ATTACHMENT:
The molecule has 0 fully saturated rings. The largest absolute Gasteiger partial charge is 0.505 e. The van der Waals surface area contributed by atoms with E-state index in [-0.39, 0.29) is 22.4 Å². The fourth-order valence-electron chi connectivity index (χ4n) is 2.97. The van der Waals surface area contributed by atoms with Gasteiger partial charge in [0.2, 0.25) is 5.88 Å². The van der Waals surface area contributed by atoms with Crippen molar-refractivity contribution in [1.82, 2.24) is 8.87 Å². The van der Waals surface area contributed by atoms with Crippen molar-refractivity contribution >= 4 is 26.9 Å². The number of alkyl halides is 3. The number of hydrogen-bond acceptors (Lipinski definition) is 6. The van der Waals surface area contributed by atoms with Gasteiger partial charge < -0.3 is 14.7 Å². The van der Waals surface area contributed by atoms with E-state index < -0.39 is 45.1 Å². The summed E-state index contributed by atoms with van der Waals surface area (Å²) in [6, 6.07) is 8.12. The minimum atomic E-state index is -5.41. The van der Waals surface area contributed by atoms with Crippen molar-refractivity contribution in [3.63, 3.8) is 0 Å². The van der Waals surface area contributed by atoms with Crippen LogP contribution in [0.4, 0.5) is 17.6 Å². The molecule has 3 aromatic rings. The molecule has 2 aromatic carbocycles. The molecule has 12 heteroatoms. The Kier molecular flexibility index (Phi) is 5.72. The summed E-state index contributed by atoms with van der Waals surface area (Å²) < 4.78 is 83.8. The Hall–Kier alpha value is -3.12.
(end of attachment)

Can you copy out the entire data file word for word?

The molecule has 0 fully saturated rings. The largest absolute Gasteiger partial charge is 0.505 e. The van der Waals surface area contributed by atoms with E-state index in [-0.39, 0.29) is 22.4 Å². The fourth-order valence-electron chi connectivity index (χ4n) is 2.97. The van der Waals surface area contributed by atoms with Gasteiger partial charge in [0.2, 0.25) is 5.88 Å². The van der Waals surface area contributed by atoms with Crippen molar-refractivity contribution in [1.82, 2.24) is 8.87 Å². The van der Waals surface area contributed by atoms with Crippen molar-refractivity contribution >= 4 is 26.9 Å². The number of alkyl halides is 3. The number of hydrogen-bond acceptors (Lipinski definition) is 6. The van der Waals surface area contributed by atoms with Gasteiger partial charge < -0.3 is 14.7 Å². The van der Waals surface area contributed by atoms with E-state index < -0.39 is 45.1 Å². The summed E-state index contributed by atoms with van der Waals surface area (Å²) in [6, 6.07) is 8.12. The minimum atomic E-state index is -5.41. The van der Waals surface area contributed by atoms with Crippen molar-refractivity contribution in [3.63, 3.8) is 0 Å². The van der Waals surface area contributed by atoms with Crippen LogP contribution in [0.4, 0.5) is 17.6 Å². The molecule has 3 aromatic rings. The molecule has 2 aromatic carbocycles. The molecule has 12 heteroatoms. The Kier molecular flexibility index (Phi) is 5.72. The summed E-state index contributed by atoms with van der Waals surface area (Å²) < 4.78 is 83.8. The Hall–Kier alpha value is -3.12.